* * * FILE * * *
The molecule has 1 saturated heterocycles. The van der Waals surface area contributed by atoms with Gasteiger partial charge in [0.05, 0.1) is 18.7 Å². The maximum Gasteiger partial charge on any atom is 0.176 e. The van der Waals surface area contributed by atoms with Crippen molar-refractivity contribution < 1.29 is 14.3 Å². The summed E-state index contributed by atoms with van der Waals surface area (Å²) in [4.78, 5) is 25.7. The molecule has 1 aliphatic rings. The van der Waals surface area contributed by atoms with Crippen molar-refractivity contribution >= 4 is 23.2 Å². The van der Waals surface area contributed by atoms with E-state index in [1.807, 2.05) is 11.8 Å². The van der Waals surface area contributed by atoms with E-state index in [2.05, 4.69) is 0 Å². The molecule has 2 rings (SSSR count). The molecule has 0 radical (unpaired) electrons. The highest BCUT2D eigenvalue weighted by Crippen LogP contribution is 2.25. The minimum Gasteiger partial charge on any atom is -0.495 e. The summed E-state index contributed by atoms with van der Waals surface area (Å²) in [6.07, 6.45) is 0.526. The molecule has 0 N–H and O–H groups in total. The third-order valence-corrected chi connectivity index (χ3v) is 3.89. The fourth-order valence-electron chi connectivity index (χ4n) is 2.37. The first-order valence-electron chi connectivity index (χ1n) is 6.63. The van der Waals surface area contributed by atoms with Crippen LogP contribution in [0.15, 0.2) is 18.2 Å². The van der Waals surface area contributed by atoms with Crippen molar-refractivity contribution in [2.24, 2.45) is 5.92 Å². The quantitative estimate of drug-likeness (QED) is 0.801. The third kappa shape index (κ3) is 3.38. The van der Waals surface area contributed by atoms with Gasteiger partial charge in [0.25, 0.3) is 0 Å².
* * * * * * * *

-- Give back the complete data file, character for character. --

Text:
The molecule has 1 saturated heterocycles. The van der Waals surface area contributed by atoms with Gasteiger partial charge in [0.05, 0.1) is 18.7 Å². The maximum Gasteiger partial charge on any atom is 0.176 e. The van der Waals surface area contributed by atoms with Crippen molar-refractivity contribution < 1.29 is 14.3 Å². The summed E-state index contributed by atoms with van der Waals surface area (Å²) in [4.78, 5) is 25.7. The molecule has 1 aliphatic rings. The van der Waals surface area contributed by atoms with Crippen molar-refractivity contribution >= 4 is 23.2 Å². The van der Waals surface area contributed by atoms with E-state index in [1.807, 2.05) is 11.8 Å². The van der Waals surface area contributed by atoms with E-state index in [2.05, 4.69) is 0 Å². The molecule has 2 rings (SSSR count). The molecule has 0 radical (unpaired) electrons. The highest BCUT2D eigenvalue weighted by Crippen LogP contribution is 2.25. The minimum Gasteiger partial charge on any atom is -0.495 e. The summed E-state index contributed by atoms with van der Waals surface area (Å²) in [6.07, 6.45) is 0.526. The molecule has 0 N–H and O–H groups in total. The third-order valence-corrected chi connectivity index (χ3v) is 3.89. The fourth-order valence-electron chi connectivity index (χ4n) is 2.37. The first-order valence-electron chi connectivity index (χ1n) is 6.63. The van der Waals surface area contributed by atoms with Crippen LogP contribution in [0.15, 0.2) is 18.2 Å². The van der Waals surface area contributed by atoms with Crippen molar-refractivity contribution in [2.24, 2.45) is 5.92 Å². The quantitative estimate of drug-likeness (QED) is 0.801. The third kappa shape index (κ3) is 3.38. The van der Waals surface area contributed by atoms with Gasteiger partial charge in [0.25, 0.3) is 0 Å².